In its comments to the disclosure, one party underlined that the Commission did not obtain precise information on available production capacity in the PRC and reiterated the allegations mentioned in recital 50 above, namely that candle manufacturers are numerous in the PRC and that production facilities relying on low-tech manufacturing still exist and can be quickly re-started. The party claimed that this assumption is consistent with the findings of the US International Trade Commission (US ITC) (7) in their investigation concerning candles originating in the PRC.

(55)

The Commission does not deny that there may be spare capacity in the PRC and that Chinese producers could increase their production. At first sight, this seems possible in light of the structure of the industry and the fact that low-skilled labour can be employed to produce candles. However, the Commission points to the fact that despite the competition from Chinese producers not subject to measures, it is the Union industry that managed to strengthen its position on the Union market and consolidate its substantial market share during the period considered. Furthermore, the Commission recalls that the verified exporting producers subject to measures were running at high capacity utilisation despite the existence of measures. In this respect, it needs to be stressed that the verified Chinese producers are a representative sample of the entire Chinese candles industry. Finally, four out of the five Chinese exporting producers not subject to measures did not benefit from their competitive advantage vis-à-vis other Chinese producers and did not increase their exports to the EU although they were allegedly in a position to easily make use of low-tech production facilities requiring only unskilled labour.

(56)

It should also be noted that the US ITC 2010 determination that Chinese producers have the ability to increase existing capacity and production rapidly is mainly based on assumptions made by the National Candle Association which are at odds with the findings of this investigation as explained above in recitals 49 to 53. Therefore, this claim has to be rejected.

(57)

The party provided evidence allegedly substantiating the existence of spare capacity. The party also claimed that production facilities in Thailand and in Vietnam will likely return to the PRC when the anti-dumping duties expire.

(58)

The evidence provided by the party substantiated neither the existence nor the size of spare capacity in the PRC. Moreover, the claim on the return of production facilities was not substantiated at all.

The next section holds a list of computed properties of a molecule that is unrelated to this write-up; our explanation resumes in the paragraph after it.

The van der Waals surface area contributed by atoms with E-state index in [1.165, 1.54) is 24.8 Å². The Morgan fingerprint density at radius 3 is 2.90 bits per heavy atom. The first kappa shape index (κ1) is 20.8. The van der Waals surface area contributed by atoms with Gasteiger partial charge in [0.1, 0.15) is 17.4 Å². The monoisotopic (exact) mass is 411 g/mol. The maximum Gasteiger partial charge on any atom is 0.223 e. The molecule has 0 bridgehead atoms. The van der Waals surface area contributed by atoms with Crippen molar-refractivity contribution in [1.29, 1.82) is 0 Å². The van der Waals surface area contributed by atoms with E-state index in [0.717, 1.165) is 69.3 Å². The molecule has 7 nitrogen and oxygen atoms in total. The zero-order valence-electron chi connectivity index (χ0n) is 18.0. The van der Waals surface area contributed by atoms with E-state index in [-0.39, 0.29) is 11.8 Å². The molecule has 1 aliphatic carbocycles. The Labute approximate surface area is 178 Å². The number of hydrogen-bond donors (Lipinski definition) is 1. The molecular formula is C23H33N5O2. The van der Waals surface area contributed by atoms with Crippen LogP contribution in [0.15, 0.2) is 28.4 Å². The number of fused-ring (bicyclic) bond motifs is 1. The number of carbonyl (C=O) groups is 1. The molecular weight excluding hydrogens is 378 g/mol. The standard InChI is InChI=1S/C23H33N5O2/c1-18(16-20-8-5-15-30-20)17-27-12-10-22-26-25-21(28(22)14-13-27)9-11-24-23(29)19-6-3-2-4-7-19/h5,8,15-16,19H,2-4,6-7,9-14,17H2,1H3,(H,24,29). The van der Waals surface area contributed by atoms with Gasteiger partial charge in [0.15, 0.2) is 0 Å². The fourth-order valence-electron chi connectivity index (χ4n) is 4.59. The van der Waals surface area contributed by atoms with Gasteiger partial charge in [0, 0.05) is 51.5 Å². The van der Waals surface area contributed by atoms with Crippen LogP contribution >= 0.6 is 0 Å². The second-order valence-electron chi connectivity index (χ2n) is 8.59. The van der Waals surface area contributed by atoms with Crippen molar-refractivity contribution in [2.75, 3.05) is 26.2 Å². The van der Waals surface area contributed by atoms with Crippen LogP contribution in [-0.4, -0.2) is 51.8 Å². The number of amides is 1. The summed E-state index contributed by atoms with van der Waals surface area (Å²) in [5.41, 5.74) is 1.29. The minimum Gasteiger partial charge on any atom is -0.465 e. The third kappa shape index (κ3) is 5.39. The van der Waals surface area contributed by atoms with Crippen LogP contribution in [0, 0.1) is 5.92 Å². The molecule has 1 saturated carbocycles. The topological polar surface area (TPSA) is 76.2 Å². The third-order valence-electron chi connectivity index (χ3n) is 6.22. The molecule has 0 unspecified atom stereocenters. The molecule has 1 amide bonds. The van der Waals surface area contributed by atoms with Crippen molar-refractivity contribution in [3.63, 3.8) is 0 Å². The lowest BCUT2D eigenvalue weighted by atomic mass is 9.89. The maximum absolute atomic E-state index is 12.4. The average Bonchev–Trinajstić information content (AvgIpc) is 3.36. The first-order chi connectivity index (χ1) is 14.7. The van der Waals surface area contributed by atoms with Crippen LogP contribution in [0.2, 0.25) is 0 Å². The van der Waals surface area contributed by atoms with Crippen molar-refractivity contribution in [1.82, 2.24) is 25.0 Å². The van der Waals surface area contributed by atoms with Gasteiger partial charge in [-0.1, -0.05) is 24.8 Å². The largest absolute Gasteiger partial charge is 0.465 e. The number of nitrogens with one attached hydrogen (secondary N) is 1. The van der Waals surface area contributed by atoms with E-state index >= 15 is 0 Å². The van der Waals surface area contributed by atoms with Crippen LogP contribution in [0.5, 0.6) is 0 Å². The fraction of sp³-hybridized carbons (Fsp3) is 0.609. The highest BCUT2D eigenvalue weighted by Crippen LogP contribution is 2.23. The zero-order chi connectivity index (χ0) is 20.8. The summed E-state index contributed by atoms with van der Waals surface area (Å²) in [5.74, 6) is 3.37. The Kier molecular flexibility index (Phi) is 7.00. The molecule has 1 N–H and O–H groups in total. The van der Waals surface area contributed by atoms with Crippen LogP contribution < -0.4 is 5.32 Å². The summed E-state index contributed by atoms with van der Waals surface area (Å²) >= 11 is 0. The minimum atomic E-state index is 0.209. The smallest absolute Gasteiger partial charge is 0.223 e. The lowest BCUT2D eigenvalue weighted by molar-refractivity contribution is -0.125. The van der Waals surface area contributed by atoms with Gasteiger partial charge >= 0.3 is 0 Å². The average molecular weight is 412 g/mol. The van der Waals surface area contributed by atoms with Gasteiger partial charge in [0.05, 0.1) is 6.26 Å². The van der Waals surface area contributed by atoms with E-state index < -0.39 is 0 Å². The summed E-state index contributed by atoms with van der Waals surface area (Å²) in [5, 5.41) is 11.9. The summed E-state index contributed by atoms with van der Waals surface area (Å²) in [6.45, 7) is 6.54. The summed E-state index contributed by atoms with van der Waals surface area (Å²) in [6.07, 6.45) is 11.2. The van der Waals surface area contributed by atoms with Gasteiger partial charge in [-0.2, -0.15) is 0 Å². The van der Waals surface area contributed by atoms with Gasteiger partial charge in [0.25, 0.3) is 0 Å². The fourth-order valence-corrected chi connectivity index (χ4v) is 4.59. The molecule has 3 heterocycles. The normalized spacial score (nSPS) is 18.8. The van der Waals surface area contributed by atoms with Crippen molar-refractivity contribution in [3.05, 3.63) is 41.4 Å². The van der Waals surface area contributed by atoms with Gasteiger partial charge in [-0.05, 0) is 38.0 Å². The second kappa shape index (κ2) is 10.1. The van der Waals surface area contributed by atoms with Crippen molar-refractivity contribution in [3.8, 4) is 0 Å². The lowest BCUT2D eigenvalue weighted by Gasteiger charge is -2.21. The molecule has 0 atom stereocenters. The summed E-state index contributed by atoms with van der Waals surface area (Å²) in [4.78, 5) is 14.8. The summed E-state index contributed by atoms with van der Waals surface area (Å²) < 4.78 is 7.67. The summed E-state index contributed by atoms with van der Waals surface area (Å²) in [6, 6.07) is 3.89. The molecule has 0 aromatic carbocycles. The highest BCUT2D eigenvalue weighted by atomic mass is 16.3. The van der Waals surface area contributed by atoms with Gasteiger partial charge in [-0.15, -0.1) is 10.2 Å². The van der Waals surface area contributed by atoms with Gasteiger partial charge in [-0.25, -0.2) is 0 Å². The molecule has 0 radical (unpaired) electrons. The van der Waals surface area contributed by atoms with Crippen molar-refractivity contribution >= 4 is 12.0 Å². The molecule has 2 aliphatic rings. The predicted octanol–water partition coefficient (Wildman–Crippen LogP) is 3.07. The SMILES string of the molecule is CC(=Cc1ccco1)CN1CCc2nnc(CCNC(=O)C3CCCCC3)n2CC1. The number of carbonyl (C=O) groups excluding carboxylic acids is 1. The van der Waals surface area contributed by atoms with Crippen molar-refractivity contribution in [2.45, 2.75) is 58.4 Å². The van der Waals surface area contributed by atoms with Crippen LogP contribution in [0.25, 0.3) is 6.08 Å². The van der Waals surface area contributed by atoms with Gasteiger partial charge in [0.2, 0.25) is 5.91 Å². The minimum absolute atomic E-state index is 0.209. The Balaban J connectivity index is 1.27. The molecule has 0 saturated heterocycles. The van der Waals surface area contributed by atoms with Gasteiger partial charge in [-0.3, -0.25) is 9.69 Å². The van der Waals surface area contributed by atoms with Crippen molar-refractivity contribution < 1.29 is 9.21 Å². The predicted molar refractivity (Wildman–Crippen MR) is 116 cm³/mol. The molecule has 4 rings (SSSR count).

3.3.   Attractiveness of the Union market

(59)

The PRC has consistently been a large exporter of candles to the world market. In terms of volume, the Union market is by far the first export market for Chinese candles, representing 30 % of the total Chinese exports during the RIP. Even after the imposition of duties, the Union remains the main exports market for the PRC.

(60)

Noting the importance of the price level in purchasing decisions in the candle market, particularly for the standard products such as tea lights and pillars candles, it needs to be pointed out that the Chinese average export prices to their main third country markets (for example Australia, Canada, Malaysia, the USA, Japan or New Zealand) were higher than the prices of the Union industry (8) during the RIP. Therefore, there is no economic incentive for Chinese exporting producers to redirect their exports to the Union should the measures be repealed.

(61)

Furthermore judging from the behaviour of the Chinese companies not subject to measures, whose unit price is higher than that of the Union industry, who compete directly with the Union industry and whose market share decreased during the period considered, it seems unlikely that Chinese producers subject to duties would undercut the Union industry prices only to gain market share.

(62)

In its comments to the disclosure, one party claimed that the Chinese export prices to third countries and in particular to the Malaysian market cannot be considered to be relevant because a significant part of this trade is allegedly destined to the Union market. Moreover, this party claimed that the measures have been circumvented.

(63)

The assumption regarding the Malaysian market is not based on verified evidence and cannot thus be taken into consideration. Moreover, the available imports statistics show that the volume of imports from Malaysia has been decreasing and is currently negligible. Nevertheless, it should be noted that, as mentioned in recital 60 above, the Chinese average export price to third countries including Malaysia is higher than the price of the Union Industry. Accordingly, even if the allegation of this party was true, these high prices could not cause injury the Union Industry. The evidence provided on other forms of circumvention is inconclusive and at odds with the available imports statistics.

(64)

In its comments to the disclosure, one party claimed that the comparison of the Chinese export prices to their main third country markets and the average price of the exporting producers not subject to measures with the prices of the Union industry is irrelevant because it does not take into consideration possible differences in the product mix.

(65)

It is noted that the party did not substantiate its claim and did not provide any information concerning possible issues of ‘product mix’ and other characteristics which may be relevant for the price analysis. The available statistics show the exports/imports of candles under one CN code and the weighted average price per kilo can be obtained from exports/imports databases. The Commission considers that the average price per kilo provides the best source of information concerning the level of export/import prices which can be obtained for exporting producers in the PRC.

(66)